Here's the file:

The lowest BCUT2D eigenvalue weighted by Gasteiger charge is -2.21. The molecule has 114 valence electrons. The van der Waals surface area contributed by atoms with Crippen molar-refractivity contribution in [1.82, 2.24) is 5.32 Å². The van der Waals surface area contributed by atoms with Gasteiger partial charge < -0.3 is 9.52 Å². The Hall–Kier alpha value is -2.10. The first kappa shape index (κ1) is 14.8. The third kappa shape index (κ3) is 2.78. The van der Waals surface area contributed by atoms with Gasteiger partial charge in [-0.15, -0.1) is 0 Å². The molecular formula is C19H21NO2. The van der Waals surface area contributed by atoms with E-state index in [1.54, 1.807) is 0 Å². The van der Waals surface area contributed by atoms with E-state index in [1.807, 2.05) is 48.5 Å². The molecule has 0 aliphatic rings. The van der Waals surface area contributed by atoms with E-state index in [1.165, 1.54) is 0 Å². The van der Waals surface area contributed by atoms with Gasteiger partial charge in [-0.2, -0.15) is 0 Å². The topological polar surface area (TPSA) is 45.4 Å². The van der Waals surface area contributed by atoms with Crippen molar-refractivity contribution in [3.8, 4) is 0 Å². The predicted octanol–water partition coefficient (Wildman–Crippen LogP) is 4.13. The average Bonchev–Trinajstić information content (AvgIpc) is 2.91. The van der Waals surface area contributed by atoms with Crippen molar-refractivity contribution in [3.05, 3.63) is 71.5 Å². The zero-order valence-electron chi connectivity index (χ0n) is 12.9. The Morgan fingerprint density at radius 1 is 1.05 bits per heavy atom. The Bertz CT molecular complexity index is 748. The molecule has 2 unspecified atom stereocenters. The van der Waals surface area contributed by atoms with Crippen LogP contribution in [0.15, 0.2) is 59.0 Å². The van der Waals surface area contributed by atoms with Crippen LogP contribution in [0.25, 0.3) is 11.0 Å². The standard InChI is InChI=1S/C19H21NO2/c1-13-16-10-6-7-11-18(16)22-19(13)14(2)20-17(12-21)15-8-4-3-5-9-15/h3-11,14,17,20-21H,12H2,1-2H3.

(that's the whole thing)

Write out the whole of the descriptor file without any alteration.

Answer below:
The lowest BCUT2D eigenvalue weighted by Gasteiger charge is -2.21. The molecule has 114 valence electrons. The van der Waals surface area contributed by atoms with Crippen molar-refractivity contribution in [1.82, 2.24) is 5.32 Å². The van der Waals surface area contributed by atoms with Gasteiger partial charge < -0.3 is 9.52 Å². The Hall–Kier alpha value is -2.10. The first kappa shape index (κ1) is 14.8. The third kappa shape index (κ3) is 2.78. The van der Waals surface area contributed by atoms with Gasteiger partial charge in [-0.15, -0.1) is 0 Å². The molecular formula is C19H21NO2. The van der Waals surface area contributed by atoms with E-state index in [1.54, 1.807) is 0 Å². The van der Waals surface area contributed by atoms with E-state index in [1.807, 2.05) is 48.5 Å². The molecule has 0 aliphatic rings. The van der Waals surface area contributed by atoms with E-state index in [1.165, 1.54) is 0 Å². The van der Waals surface area contributed by atoms with Gasteiger partial charge in [-0.2, -0.15) is 0 Å². The topological polar surface area (TPSA) is 45.4 Å². The van der Waals surface area contributed by atoms with Crippen molar-refractivity contribution in [3.8, 4) is 0 Å². The predicted octanol–water partition coefficient (Wildman–Crippen LogP) is 4.13. The average Bonchev–Trinajstić information content (AvgIpc) is 2.91. The van der Waals surface area contributed by atoms with Crippen molar-refractivity contribution in [3.05, 3.63) is 71.5 Å². The zero-order valence-electron chi connectivity index (χ0n) is 12.9. The Morgan fingerprint density at radius 1 is 1.05 bits per heavy atom. The Bertz CT molecular complexity index is 748. The molecule has 2 unspecified atom stereocenters. The van der Waals surface area contributed by atoms with Crippen LogP contribution in [0.15, 0.2) is 59.0 Å². The van der Waals surface area contributed by atoms with Crippen LogP contribution in [0.25, 0.3) is 11.0 Å². The standard InChI is InChI=1S/C19H21NO2/c1-13-16-10-6-7-11-18(16)22-19(13)14(2)20-17(12-21)15-8-4-3-5-9-15/h3-11,14,17,20-21H,12H2,1-2H3.